Guide for Small Businesses to the Coroniavirus

Guide to Coronavirus Pandemic for Small Businesses

With the world in the grips of coronavirus panic and the World Health Organization (WHO) officially labeling it a pandemic on March 11, 2020, how will it affect you and your loved ones personally?  And how will it affect your business?

A pandemic, according to the WHO is “… the worldwide spread of a new disease.” The coronavirus is in over 114 countries including the US.

Since the outbreak of coronavirus, the US stock market has lost more than three trillion dollars and many people have gone into full-on panic mode, buying excessive amounts of supplies in preparation of a more widespread outbreak, as “doomsday preppers” crawl out of the woodwork.   

Both large and small businesses must be proactive in planning on how to address the inevitable disruptions that the virus’s impact will have on the supply chain, as well as labor shortages that will likely result as it continues to spread. 

This guide has been put together to help you take the necessary steps today to ensure that you’re properly prepared.    

Minimizing Risk of Infection at Work

The coronavirus spreads through coughing and sneezing. It can also be transmitted by touching contaminated surfaces, including doorknobs.  Here’s a list of things you can do to reduce the risk of the virus spreading in your workplace.

1. Encourage employees to stay at home

If your company already has employees who are sick – even showing the mildest of symptoms – it’s best that they stay at home for fear of spreading infection at the office.

2. Establish best practices for proper hygiene

Remind your employees of preventative measures, like washing your hands in hot water for at least 20 seconds and/or using hand sanitizer with at least 60 percent alcohol content.

In addition:

  • When sneezing or coughing always use a tissue to cover your face. Worst case scenario, use your upper sleeve. Never cough or sneeze into your hand, even though you were probably told that it was the “polite” thing to do you as you were growing up.
  • Encourage employees to immediately use sanitizer or wash their hands after sneezing or coughing
  • Make sure there is plenty of hand sanitizer equally distributed around the office.

3. Keep your workplace as clean as possible

It might seem glaringly obvious, but it’s of the utmost important that your workplace be kept clean. The Center for Disease Control and Prevention (CDC) has stated surfaces that are touched regularly – workstations, counter tops, door knobs – should also be cleaned often and employees should be provided with adequate cleaning materials to wipe them down.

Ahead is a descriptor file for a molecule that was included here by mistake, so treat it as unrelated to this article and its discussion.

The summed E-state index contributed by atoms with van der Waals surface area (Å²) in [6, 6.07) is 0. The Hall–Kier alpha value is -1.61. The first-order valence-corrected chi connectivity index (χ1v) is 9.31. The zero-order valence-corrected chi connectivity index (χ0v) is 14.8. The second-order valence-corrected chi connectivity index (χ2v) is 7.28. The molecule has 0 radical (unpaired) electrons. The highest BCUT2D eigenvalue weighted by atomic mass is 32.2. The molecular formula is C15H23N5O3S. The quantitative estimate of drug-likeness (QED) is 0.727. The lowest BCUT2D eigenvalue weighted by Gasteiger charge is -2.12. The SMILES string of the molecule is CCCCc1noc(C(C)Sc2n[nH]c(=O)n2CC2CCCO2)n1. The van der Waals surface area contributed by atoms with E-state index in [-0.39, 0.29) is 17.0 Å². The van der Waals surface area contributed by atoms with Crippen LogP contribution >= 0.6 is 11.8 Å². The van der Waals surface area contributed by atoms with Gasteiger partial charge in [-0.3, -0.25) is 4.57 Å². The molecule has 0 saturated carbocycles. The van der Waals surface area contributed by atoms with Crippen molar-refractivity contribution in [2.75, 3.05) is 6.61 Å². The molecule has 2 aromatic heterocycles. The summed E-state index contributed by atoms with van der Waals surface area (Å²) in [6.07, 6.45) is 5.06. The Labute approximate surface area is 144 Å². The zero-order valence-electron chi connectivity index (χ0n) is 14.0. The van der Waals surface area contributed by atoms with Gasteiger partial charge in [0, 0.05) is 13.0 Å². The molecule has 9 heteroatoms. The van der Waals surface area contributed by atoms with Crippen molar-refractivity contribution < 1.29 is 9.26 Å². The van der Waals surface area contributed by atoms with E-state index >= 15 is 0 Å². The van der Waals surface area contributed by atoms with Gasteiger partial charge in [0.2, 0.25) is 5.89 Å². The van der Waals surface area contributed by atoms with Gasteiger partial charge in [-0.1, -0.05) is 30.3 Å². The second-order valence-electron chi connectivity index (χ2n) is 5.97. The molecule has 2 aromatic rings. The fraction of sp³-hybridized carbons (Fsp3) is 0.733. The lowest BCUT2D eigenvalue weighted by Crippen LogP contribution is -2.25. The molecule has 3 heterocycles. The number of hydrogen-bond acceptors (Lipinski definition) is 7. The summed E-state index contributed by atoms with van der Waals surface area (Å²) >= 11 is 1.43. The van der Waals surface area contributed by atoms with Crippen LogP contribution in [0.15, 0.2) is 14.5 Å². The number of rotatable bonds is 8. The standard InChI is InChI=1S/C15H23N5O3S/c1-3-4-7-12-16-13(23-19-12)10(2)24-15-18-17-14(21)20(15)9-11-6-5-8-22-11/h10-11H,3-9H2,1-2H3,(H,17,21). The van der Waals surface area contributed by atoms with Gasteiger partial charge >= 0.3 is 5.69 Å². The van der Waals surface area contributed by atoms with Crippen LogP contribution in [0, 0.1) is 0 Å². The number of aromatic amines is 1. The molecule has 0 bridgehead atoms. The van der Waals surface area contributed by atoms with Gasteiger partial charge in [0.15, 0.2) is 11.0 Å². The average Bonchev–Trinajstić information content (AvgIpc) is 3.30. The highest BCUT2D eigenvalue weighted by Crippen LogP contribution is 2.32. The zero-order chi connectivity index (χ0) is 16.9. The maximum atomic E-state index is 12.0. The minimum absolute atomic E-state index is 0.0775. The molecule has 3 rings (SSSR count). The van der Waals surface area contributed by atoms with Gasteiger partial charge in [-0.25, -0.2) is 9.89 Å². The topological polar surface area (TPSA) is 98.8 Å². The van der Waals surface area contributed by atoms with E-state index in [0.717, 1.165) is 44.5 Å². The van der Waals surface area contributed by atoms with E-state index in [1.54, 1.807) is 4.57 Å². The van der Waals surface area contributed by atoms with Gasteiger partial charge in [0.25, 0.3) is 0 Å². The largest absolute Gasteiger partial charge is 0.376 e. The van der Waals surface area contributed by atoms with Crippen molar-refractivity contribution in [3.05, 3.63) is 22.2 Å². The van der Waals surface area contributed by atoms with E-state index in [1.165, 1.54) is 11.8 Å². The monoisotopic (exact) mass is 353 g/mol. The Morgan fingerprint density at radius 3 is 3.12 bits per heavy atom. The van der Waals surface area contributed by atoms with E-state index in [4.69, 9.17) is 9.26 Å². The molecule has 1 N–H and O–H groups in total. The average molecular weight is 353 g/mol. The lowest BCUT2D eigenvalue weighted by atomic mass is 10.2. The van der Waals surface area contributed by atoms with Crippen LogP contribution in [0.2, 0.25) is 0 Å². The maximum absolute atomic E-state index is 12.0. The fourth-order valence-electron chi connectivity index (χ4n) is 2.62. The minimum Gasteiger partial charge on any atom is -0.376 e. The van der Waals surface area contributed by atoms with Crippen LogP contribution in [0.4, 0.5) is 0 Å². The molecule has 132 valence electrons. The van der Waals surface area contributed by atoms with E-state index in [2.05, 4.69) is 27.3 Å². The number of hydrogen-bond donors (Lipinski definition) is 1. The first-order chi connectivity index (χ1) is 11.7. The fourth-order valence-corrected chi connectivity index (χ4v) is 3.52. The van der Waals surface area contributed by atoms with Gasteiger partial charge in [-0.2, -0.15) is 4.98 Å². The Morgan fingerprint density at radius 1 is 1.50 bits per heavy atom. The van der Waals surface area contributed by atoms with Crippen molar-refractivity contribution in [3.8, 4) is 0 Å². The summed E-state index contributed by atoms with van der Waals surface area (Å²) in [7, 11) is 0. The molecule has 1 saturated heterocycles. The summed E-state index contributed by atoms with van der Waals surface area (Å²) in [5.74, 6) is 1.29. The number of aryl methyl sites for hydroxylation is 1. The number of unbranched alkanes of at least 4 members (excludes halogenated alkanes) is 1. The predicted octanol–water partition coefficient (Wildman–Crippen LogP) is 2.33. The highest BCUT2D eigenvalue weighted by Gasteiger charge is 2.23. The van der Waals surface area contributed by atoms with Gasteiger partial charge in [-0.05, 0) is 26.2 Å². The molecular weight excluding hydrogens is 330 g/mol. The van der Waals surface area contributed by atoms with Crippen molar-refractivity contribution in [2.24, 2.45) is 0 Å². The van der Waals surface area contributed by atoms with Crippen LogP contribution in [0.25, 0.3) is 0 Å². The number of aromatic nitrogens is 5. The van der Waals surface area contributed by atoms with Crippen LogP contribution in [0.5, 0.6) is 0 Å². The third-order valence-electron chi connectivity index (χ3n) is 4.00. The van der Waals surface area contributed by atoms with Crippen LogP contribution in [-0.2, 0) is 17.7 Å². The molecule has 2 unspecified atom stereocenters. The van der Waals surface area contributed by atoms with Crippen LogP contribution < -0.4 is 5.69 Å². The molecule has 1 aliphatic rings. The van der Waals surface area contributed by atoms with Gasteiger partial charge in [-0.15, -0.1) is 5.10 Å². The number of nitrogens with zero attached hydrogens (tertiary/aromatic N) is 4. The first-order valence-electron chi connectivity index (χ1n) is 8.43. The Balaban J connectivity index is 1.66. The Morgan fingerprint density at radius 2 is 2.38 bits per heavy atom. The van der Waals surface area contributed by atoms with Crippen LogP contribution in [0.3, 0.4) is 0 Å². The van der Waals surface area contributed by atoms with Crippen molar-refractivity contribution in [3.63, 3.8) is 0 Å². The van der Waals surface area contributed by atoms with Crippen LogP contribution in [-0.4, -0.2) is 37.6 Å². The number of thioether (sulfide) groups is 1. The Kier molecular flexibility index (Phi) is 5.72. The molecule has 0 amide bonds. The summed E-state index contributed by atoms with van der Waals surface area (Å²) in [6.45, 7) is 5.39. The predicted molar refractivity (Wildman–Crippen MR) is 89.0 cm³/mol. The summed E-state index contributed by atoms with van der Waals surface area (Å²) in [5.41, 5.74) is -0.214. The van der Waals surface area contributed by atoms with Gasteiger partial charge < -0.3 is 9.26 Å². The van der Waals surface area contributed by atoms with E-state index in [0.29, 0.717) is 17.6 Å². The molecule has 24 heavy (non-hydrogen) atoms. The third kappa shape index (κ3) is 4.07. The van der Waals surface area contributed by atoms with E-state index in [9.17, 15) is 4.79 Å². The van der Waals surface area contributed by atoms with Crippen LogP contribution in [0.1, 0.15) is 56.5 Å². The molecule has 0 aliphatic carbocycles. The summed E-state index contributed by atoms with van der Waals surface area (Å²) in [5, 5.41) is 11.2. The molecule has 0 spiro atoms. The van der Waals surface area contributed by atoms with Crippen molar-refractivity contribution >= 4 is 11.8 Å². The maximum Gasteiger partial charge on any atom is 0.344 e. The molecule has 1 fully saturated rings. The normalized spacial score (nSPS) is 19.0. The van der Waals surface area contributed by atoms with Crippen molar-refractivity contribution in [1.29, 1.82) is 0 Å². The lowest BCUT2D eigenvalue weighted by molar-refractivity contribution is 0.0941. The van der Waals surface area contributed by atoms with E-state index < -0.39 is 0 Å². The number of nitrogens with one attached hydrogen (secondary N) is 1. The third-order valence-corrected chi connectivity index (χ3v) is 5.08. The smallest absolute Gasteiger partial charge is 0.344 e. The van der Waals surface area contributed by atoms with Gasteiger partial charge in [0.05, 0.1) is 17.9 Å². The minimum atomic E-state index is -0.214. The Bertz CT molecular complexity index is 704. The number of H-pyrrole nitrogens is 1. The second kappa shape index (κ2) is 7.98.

This is extremely critical for common areas like kitchens, where there’s typically a lot of foot traffic.

4. Consider postponing company events and get-togethers

The highest risk of infection is through human contact; therefore it makes sense to postpone all unnecessary gatherings where possible. Business meetings should also be limited to video conference calls during this period.

5. Monitor travel for yourself and for your employees

If you have employees who need to travel overseas – or will be traveling overseas yourself – consult with the CDC’s online traveler’s health notices regarding the current status of a country. If you or your employee has a cough or is sneezing, it’s best not to travel at all.  If you’re already abroad and start demonstrating symptoms, it’s important to immediately see a health care provider.

Having a Plan to Sustain Business Operations During a Worst Case Scenario

 While it’s important to have prevention practices in place at work, it’s equally important to develop a plan in the event the outbreak worsens, and you have employees who are affected and must self-quarantine themselves at home.

Here are recommended steps to take:

  1. Check with key employees to see if they have home offices set up, or at least stable Internet connectivity and a quiet place to work.
  2. Make sure you have employees who are shadowing essential work personnel in the event they fall ill and are unable to come into work.
  3. Make an assessment on the minimum number of staff for your company to continue operating, and which key areas are essential to maintain operations.
  4. Monitor what’s happening in your local community. This is a fluid situation so be prepared to change your plans, depending on what’s happening.  Knowledge is power.
  5. If your business has more than one location, local managers should be entrusted with more authority in the event they have to take action on a day-to-day basis.
  6. Establish a communication plan that is also flexible and takes your employees suggestions into consideration. An example of this might be to distribute a daily release of the latest updates by health officials and then analyze how it could affect your business operations. This will reduce fear and misinformation among your employees, which is important. Be sure to always keep your entire workforce in the loop with what’s going on.  Also ensure that communication is transparent and doesn’t wildly contradict previous statements. This will help reassure people that everything is under control.